Anirban Lahiri and Gaganjeet Bhullar believe that winning India its first ever World Cup of Golf would inspire more people to pick up the game in a country where cricket has always reigned supreme.
Speaking from Metropolitan Golf Club prior to their Pro-Am tee time, Lahiri and Bhullar urged Indian fans for their support at the Oakleigh South course throughout the week.
“The good thing is that the cricket match [between Australia and India at the MCG] finishes on Friday … We finish on Sunday,” said Lahiri, who boasts 29 worldwide professional victories.
“We have a great opportunity to leave our mark here … Golf is an individual sport, we play for ourselves most of the time.
“There’s few opportunities where you have the World Cup, or you have the Presidents Cup or you have the Olympics … The public in India, the people, they relate more to the country achieving something than an individual achieving something.”
The childhood friends last competed at the World Cup in 2013 – when the event reverted back to individual stroke play for the first time since 1999 – and believe their chemistry could offer them an advantage over the rest of the field.
“We met for the first time when we were 11 years old,” said Bhullar, who won the Fiji International in August.
“We know each other really well on and off the golf course, which is really important in this format, especially [during foursomes] on Friday and Sunday. It’s very important to know your partner and to know each other’s game and I think that factor will definitely help us.”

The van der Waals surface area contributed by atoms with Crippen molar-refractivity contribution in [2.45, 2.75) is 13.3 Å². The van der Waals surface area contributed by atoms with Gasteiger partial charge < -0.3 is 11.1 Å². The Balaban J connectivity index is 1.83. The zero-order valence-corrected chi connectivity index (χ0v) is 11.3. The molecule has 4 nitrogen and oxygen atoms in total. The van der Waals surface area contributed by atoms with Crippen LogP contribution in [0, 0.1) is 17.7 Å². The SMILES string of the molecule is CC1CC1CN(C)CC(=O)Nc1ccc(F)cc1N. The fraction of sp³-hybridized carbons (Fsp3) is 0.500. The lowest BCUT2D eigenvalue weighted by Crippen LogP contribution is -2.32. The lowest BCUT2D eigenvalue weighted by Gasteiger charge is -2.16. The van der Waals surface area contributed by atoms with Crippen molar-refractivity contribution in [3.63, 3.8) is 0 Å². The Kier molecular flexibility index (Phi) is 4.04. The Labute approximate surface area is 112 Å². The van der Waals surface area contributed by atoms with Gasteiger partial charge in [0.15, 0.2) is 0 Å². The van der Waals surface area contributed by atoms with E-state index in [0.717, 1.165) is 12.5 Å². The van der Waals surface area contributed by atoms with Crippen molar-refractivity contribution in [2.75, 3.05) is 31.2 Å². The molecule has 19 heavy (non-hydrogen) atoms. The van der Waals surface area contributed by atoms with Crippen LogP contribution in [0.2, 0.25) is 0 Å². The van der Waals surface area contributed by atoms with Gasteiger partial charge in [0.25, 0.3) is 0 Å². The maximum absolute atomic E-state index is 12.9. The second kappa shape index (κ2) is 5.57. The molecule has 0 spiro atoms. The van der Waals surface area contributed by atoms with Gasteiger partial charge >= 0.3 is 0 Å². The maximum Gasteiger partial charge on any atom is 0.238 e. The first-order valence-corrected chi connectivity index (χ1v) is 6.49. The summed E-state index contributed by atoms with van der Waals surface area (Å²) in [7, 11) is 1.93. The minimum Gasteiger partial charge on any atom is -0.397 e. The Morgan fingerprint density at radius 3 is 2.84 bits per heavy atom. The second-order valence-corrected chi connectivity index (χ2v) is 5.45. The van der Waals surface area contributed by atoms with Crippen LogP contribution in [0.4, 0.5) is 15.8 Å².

RIGHT: Lahiri has urged Indian fans for their support at the World Cup. PHOTO: Matt King/Getty Images.
Lahiri added: “We’ve had a lot of team events where we’ve been on junior teams together, amateur teams together and we’ve had a lot of success together – and it helps because we understand each other’s game style.”
Lahiri (31) and Bhullar (30) have also finalised their tactics for the foursomes on Friday and Sunday, which will see Lahiri tee off from the odd-numbered holes and Bhullar switching from his Titleist ball to his partner’s Callaway.
When asked why the decision over which ball to play was so crucial this week, Lahiri, somewhat unsurprisingly, referred back to the cricket.
“To put it in other terms, it would be ‘a cricket ball is a cricket ball’, but a Kookaburra is different from a BDM or any other ball and it also has a lot to do with the pitches they play on,” Lahiri said.
Bhullar, meanwhile, is enthusiastic about the Indian cricket team’s chances when he visits the MCG for the first time on Friday night.
“It will be really nice to actually go inside (the MCG) and witness India’s victory,” said Bhullar, tongue-in-cheek.